The CSC varies considerably, with the lowest coverage among the poor rural populations of Peru, Guatemala, and Paraguay, and higher coverage in the richer urban populations of Brazil, Argentina, and Mexico (Table 4). In Piura and Tumbes Districts, in Peru, for every operated patient there are 3 patients bilaterally blind, 7 patients with VA less than 20/200, and 14 patients with a VA less than 20/60 due to cataract who have not yet been operated, and 1 out of 5 eyes blind due to cataract is treated operatively. In Campinas, Brazil, 9 out of 10 people bilaterally blind due to cataract have been operated in one or both eyes, and 7 in 10 with a VA less than 20/60; visual loss from cataract is fairly well controlled by the current cataract surgical services.
In all operated patients, visual acuity is measured with available correction and with pinhole correction, which is used as a proxy for best correction. In a population-based survey there is usually considerable variation in the surgical technique, skills, and knowledge of the eye surgeon; time passed since surgery; and conditions under which the surgery was performed. Therefore, visual outcome data from surveys usually show worse results than outcome measured in the first year after cataract surgery in the better institutions. To reduce the impact of time after surgery only results in eyes operated 5 years or less before the time of the survey are shown in Table 5.
Table 5 shows that with available correction 8% (in Buenos Aires) to 43% (in four provinces in Guatemala) of the operated eyes cannot see 20/200, and 40% (in Guatemala) to 81% (in Buenos Aires) can see 20/60. The proportion of intraocular lens (IOL) surgery is lowest in Paraguay and Peru and highest in Argentina, Mexico, and Chile. With pinhole correction, the proportion of people not able to see 20/200 dropped by 1-9% and the proportion of people with VA less than 20/60 to 20/200 dropped by 0-15%, whereas the proportion of people able to see 20/60 increased by 5-20%.
Table 6 shows considerable variance across different survey areas in cataract surgery provider. For example, in Cuba all surgeries are carried out in the public sector, whereas in Argentina they are mainly done in the private sector; in Guatemala and Paraguay cataract surgeries are performed by all four sectors. In general, most cataract operations are done in public hospitals (ranging from 100% in Havana to 15% in four provinces of Guatemala). A considerable number of cataract operations are also done in private hospitals. NGO hospitals that perform cataract surgery are less common and are mainly found in Guatemala, Paraguay, and Mexico. Surgeries carried out in improvised settings with services provided by visiting surgeons are mainly done in Guatemala, Paraguay, and Venezuela.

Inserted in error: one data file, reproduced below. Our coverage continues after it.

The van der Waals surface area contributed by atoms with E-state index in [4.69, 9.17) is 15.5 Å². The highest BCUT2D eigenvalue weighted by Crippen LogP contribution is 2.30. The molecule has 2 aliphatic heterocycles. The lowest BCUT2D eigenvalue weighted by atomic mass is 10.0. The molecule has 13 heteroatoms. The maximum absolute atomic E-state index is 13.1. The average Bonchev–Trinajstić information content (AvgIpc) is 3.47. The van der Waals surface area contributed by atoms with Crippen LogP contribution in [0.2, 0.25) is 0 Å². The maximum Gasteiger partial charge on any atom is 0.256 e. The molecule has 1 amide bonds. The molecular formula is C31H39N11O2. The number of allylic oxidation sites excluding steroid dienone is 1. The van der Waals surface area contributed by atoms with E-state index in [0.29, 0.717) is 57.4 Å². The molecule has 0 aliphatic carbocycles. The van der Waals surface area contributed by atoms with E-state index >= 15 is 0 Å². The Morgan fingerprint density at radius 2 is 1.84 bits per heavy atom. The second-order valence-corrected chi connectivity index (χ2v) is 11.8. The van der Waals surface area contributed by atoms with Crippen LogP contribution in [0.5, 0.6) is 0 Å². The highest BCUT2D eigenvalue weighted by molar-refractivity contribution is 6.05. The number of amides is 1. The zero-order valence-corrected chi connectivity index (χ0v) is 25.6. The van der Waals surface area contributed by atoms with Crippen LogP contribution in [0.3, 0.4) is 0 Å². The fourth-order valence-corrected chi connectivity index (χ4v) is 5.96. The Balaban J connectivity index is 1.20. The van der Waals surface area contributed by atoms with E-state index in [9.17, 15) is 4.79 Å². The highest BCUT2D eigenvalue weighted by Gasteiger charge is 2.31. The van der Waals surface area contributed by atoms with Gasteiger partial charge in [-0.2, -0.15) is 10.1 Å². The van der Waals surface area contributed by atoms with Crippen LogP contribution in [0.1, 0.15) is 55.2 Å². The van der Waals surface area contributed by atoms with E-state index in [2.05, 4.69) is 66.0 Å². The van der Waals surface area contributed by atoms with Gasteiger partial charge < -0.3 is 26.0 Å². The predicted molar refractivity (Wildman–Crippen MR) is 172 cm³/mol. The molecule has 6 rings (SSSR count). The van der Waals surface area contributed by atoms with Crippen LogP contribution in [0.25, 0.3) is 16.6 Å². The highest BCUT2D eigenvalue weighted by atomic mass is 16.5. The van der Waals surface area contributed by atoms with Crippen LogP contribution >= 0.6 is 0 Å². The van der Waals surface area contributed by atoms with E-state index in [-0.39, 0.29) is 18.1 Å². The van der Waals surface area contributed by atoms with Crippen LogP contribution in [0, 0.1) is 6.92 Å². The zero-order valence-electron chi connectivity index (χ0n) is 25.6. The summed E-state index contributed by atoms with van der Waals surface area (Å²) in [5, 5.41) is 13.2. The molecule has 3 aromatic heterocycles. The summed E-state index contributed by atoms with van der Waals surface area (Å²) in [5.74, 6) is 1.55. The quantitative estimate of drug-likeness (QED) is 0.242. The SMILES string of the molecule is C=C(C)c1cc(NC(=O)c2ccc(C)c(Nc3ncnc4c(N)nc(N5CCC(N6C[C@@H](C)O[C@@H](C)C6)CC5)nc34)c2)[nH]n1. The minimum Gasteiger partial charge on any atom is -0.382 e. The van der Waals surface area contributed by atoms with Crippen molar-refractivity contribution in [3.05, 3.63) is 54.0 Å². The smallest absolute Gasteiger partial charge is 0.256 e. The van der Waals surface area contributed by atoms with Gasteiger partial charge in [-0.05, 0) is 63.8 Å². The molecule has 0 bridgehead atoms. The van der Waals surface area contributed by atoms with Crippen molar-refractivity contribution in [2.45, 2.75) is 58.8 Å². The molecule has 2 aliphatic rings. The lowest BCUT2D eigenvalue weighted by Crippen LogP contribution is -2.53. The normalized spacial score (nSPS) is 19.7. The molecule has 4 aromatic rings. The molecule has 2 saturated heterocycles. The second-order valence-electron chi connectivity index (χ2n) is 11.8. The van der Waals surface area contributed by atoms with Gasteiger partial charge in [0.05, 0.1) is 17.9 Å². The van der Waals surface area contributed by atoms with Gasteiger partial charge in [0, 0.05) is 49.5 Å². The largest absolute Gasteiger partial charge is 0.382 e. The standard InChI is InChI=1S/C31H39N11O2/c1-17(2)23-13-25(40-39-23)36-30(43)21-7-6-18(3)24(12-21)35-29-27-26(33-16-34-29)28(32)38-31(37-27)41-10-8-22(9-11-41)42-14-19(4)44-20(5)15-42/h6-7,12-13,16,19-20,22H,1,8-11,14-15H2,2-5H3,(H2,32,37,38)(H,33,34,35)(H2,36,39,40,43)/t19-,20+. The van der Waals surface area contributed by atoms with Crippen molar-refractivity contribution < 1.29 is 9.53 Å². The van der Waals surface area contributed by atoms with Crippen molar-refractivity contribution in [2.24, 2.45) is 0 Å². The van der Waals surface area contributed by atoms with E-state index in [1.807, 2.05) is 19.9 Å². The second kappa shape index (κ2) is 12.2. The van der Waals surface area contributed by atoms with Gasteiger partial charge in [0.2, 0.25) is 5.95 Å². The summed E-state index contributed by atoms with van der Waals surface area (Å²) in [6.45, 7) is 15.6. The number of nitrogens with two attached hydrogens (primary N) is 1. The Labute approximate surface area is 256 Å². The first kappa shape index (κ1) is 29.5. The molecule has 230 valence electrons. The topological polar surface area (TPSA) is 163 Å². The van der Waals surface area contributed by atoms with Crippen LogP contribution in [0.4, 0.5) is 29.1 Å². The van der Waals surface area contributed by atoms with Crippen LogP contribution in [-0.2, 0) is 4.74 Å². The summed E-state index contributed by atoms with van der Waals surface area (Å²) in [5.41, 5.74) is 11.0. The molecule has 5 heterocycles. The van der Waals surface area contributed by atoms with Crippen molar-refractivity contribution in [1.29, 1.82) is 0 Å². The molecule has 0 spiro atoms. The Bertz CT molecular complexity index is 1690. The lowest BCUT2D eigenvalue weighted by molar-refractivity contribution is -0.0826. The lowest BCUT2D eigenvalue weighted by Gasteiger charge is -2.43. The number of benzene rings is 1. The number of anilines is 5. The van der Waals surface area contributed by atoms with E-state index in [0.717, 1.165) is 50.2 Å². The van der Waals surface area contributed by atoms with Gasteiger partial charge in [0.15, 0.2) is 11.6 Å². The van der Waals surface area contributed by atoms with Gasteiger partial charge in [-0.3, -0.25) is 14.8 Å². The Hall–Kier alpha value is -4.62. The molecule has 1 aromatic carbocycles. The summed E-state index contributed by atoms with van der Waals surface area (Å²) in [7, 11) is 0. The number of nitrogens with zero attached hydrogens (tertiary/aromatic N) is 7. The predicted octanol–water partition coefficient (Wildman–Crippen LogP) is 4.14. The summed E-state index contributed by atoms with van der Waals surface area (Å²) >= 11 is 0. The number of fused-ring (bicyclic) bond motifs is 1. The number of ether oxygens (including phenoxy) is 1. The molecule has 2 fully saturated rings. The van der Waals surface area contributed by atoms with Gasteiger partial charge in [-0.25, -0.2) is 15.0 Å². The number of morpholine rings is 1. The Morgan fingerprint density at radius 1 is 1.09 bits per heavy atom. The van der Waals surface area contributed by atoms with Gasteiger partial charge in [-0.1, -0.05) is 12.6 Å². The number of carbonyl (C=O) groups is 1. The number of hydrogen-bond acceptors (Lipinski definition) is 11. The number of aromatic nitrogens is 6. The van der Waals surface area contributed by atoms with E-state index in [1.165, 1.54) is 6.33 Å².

Almost half of the operated patients indicated that they did not pay anything for their cataract operation, while 29% reported paying part of the costs and 22% said they paid the full amount. In Nuevo Léon, Mexico, the question on cost was not included in the survey.
Many patients who are visually impaired due to cataract do not come forward for surgery. To help determine why, those with a pinhole VA less than 20/200 due to cataract in one or both eyes were asked why they had not yet been operated upon. Table 7 shows the most commonly reported barriers (reasons for failure to come forward for surgery) in the nine surveys. The answers of the respondents will help clarify the reasons why people who are blind or severely visually impaired due to cataract have not undergone operative treatment, and may also help service providers implement more accessible program activities.
There was considerable variation in reported barriers to cataract surgery. Lack of awareness that treatment was possible was the most commonly given explanation for failure to come forward for operative treatment, particularly in Guatemala, Mexico, and Cuba. The second most cited barrier was "other disease contraindicating operation," particularly in Paraguay, Brazil, and Cuba. "Cannot afford operation" was a common response in Argentina, Venezuela, and Peru, whereas "fear of operation" was commonly cited in Chile and Peru.
Cataract output is usually measured as the cataract surgical rate (CSR)-the number of cataract operations per million population in a defined area during a particular year. In Table 8, the CSR in these nine countries in 2005 is compared with the number of ophthalmologists conducting cataract surgery per million population. This gives the average number of cataract operations per ophthalmologist in each country.
The CSR is highest in Cuba, Brazil, and Argentina, and lowest in Guatemala. However, the average number of cataract operations per eye surgeon is highest in Guatemala and lowest in Argentina. In 2005, the large majority of surgeries (95-100%) were performed with IOLs (intraocular lenses).
Variations across survey areas